LE STUBE – The Best Place to Rhine and Shine in Paris, B

March 8, 2013


Everyone has their own personal geography of gastronomic pleasure, which is why you might occasionally have trouble navigating mine without some help. My love of stuffed grape leaves? They were served as part of father-and-son Cub Scout banquets at a Bulgarian restaurant which once rather improbably existed in the decidedly Topsider shod Connecticut town I grew up in. A weakness for fresh mangos? I associate them with the first heady days I lived in my own apartment on West 85th Street in New York City; I’d never eaten a mango before, and noticing them for sale outside of a bodega one night on my way home from work, I bought one out of curiosity, almost lost a thumb trying to cut through the thick pit I didn’t know they had, and finally peeled off a patch of green skin and cut out a juicy deep orange chunk of the fruit, which was sweet, succulent, sensual, tropical. And during that same new-in-New York time frame, I also developed a life-long love of pastry stuffed with poppy-seed filling. This was not something I grew up with either–the baked goods in my life up to that time ran to cinnamon-crumb-topped coffee cakes, brownies, layer cakes, the occasional pineapple upside-down cake and apple pie, bien sur.

I didn’t even know poppy seeds were edible the first time I stepped through the front door of the Louis Lechtmann bakery on West 86th and hungrily took in the linzertorte, rugelach, streudels and mohntorte. If two of the solid older blonde women who worked in the bakery were stern and often impatient Germans, the third was a jolly, ample and, for a sixty some odd year old woman, surprisingly flirtatious Hungarian. I asked for a loaf of rye bread and a confectioner’s sugar dusted jam cookie, and she looked me up and and down and shoved a slice of mohntorte into the bag with the cookie, amiably shaking her head and muttering “sovány fiu”(skinny boy). As surely as the mango did, the poppy seed filling, which also included Corinth raisins which had been soaked in something alcoholic, instantly propelled me thousands of miles from Manhattan and deep into the heart of a Mittel Europa I’d never laid eyes on. I loved not only the taste and texture of the poppy seeds but also the very idea of poppy seeds, seeds from a flower, which is why it was a huge pleasure to sample them again for the first time in many years when I stopped for an impromptu lunch while doing some shoe-leather research on the covered passages of Paris the other day.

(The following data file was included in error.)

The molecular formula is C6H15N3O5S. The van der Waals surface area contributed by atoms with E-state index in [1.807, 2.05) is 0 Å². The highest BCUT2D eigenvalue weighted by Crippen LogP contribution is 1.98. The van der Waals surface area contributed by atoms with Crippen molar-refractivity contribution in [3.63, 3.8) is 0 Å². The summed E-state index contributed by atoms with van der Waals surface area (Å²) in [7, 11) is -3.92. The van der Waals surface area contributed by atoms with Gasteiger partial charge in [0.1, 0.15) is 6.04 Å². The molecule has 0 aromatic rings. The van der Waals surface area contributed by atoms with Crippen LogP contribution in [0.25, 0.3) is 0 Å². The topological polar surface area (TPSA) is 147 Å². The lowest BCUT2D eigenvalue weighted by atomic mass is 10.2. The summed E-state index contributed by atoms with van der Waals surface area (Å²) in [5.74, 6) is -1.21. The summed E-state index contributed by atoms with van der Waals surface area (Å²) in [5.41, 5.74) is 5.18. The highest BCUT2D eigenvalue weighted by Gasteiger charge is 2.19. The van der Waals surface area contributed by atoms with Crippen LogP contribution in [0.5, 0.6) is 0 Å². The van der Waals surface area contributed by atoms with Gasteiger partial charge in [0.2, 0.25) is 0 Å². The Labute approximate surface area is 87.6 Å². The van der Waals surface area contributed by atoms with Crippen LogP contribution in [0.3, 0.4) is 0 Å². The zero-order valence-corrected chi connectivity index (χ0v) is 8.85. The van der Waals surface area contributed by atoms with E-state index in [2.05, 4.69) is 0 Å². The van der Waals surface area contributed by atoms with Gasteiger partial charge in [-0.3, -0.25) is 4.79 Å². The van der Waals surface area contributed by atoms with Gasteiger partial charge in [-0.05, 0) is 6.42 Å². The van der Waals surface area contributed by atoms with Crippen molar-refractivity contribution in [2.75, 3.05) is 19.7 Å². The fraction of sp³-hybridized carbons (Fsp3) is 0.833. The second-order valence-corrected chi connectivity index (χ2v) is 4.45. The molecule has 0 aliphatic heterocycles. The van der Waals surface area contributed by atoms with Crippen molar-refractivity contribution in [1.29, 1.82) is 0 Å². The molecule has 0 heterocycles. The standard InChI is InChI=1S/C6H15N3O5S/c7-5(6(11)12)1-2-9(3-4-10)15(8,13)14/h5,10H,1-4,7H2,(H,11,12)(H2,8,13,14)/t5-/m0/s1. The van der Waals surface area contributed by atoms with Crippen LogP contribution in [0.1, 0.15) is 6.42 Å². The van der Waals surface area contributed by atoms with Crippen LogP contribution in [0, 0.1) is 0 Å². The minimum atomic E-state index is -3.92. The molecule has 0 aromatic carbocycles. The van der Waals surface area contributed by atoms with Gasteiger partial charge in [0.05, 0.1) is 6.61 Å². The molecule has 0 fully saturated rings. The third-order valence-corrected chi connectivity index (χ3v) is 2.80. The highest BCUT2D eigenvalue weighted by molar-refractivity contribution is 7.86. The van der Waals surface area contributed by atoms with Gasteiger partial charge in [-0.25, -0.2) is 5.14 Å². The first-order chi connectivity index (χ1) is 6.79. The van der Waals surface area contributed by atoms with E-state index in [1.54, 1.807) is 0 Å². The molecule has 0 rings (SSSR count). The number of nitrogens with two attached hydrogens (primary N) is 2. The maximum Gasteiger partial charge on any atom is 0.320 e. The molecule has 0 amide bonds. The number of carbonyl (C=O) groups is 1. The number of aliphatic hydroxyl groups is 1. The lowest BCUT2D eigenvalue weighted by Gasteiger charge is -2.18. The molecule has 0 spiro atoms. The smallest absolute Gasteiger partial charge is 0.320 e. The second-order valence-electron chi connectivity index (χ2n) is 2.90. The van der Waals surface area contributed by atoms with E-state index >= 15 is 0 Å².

It’s rare for me to be out at noon–I’m invariably shackled to my computer, so there was something festive about rummaging around in Paris in the middle of the day, and since I’m an inveterate menu reader, I stopped in front of the tidy good looking store-front of a German restaurant called Le Stube as soon as I came upon it in the Passage Verdeau, one of the quieter covered passages, which has its northern entrance on the rue du Faubourg Montmartre in the 9th.


I’d actually been thinking about something Asian for lunch, but the more I read of Le Stube’s menu, the more tempted I became, and so I finally went in to inspect what was on display in the glass cases. The pastries looked wonderful, and based of their visual quality, I guessed that the bratwurst I was also craving would be good, too, and went upstairs to the eat-in dining room.


While sipping a nice glass of Grauer Burgunder, a pinot gris from Baden, I noticed that the dining room was filling with regulars–they were warmly greeted by the head-waiter, always a good sign. My nice fat bratwurst looked so good when it came that I was instantly tempted to order a second one, but tamped down this gluttony and tasted the accompanying kartoffel salad instead. This was beautifully made German style potato salad, and the bratwurst, which was drapped with sauteed onions and came with small tidy pumps of sweet and hot mustard, was delicious, which set me to thinking about how nice it was to be sampling the comfort food of another European kitchen instead of running into yet another cheeseburger in burger mad Paris. Don’t get me wrong–I really like burgers and I’m delighted that you can now get a decent one in Paris, formerly a near impossibility, but I also love gastronomic variety, and the burger trend in Paris seems to be developing sort of snow-balling copy-cat momentum that’s pushing other possibilities to one side.